‘Word Working’ your way to a
closer relationship with God
Special form of prayer asks,
‘What am I called to do?
Who am I called to be?’
In 2003, the Catholic Diocese of Dodge City initiated a special form of prayer that is now regularly used as an opening prayer at many church functions.
A form of prayer? Isn’t prayer just ... well, prayer?
There are many forms of prayer. There’s the Rosary; there is song; there is recitation of established prayers; and there is simply chatting with God.
And there is Lectio Divina, known as Word Working in southwest Kansas.
Word Working is a form of prayer that’s designed for groups. It’s for sharing, but more importantly, it’s about listening -- listening to those around you, and listening to God’s voice. It is designed to allow the individual to prayerfully discern God’s will for their lives.
“To be able to discover the actual will of the Lord in our lives always involves a receptive listening to the Word of God,” said Becky Hessman, Coordinator of Vocations. Word Working is a method of scriptural prayer, a distinctive way of engaging God’s Word so as to be shaped by that Word for God’s work both within and beyond the Church. Word Working is a shared way of entering into prayer and engaging the Scriptures in order to be nourished for service in the world.
Word Working, according to Hessman, “is as simple as one, two, three:
1. Look ahead to the next Sunday’s Scripture readings. Using the Sunday Readings allows God’s Word, as it is provided to us through the Liturgy, to lead and guide us, rather our person choosing Scriptures that might fit his or her plans.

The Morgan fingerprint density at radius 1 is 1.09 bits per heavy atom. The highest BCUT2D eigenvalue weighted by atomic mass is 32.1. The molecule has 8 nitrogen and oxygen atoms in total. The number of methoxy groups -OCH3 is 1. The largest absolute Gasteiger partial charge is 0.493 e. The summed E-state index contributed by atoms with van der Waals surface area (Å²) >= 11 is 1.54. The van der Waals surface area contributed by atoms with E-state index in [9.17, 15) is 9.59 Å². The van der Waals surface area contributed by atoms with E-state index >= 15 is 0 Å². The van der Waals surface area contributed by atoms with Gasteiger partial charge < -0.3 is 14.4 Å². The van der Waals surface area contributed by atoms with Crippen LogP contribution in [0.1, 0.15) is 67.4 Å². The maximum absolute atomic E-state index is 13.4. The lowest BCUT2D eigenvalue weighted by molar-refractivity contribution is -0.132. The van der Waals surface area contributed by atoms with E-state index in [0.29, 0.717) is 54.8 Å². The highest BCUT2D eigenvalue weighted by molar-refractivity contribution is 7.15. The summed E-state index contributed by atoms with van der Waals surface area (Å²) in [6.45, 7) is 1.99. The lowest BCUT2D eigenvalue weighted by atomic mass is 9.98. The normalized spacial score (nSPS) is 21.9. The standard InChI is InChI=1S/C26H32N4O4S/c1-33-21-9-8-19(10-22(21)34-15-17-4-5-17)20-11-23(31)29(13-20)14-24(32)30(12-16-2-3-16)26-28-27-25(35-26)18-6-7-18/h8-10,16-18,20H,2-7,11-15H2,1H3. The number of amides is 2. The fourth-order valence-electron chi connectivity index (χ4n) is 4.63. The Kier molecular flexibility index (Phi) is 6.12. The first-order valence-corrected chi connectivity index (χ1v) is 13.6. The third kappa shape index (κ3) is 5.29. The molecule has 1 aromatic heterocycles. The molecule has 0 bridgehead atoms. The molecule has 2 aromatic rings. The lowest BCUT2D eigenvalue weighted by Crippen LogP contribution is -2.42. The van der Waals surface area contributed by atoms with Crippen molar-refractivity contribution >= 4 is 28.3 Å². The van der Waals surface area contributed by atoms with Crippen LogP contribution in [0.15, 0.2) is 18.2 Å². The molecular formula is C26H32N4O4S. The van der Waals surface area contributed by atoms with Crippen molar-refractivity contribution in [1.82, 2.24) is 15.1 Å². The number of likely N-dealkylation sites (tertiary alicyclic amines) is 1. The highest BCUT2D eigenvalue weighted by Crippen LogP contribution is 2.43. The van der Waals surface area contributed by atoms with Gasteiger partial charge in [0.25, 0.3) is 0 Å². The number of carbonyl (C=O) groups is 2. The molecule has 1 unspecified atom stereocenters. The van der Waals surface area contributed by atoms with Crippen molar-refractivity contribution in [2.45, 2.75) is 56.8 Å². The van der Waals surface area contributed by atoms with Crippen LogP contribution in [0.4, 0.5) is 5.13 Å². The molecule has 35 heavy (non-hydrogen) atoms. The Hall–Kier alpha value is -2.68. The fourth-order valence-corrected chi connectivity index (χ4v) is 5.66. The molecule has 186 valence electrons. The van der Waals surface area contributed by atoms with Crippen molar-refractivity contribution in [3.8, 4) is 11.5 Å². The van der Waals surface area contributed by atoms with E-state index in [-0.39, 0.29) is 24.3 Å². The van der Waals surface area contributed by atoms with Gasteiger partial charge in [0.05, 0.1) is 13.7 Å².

2. The Scripture passage is read aloud three times.
After reading the first time, invite to share, a word, a phrase, idea, image or thought. (Notice a word or phrase that strikes you personally. Repeat it a few times to yourself. Each person speaks their word or words aloud when they are invited to share using “mutual invitation”.
Slowly read the Scripture passage a second time. Silently reflect on how the Scripture is speaking to your life, relationships, work, events in society and the world.
Slowly read the Scripture passage aloud a third time. Silently reflect on what God is asking you, to do or change in your life, relationships, work, events in society and the world.
3. Move around the circle offering prayer of thanks and petition. (thank you God…Please God). Conclude by praying the Lord’s Prayer together.
The prayer uses “respectful communication guidelines” to help “ensure an open place in groups and in our hearts for the Word to work,” Hessman said.
Word Working can be prayed by individuals, families, and for the opening prayer at diocesan meetings, parish meetings, with formational sessions for adults and youth, and for small group gatherings.
Word Working resources are available in English and Spanish at www.dcdiocese.org: Simple instructions, instructional videos, and prayer pages for each week of the year.
In preparing for Lent in 2009, Bishop Ronald M. Gilmore wrote of Word Working, “During a dialog, we agree to listen to each other. Remember, prayer is a dialog, not a discussion and definitely not a debate. It is not so much what we say but what we hear in our soul that makes prayer happen.”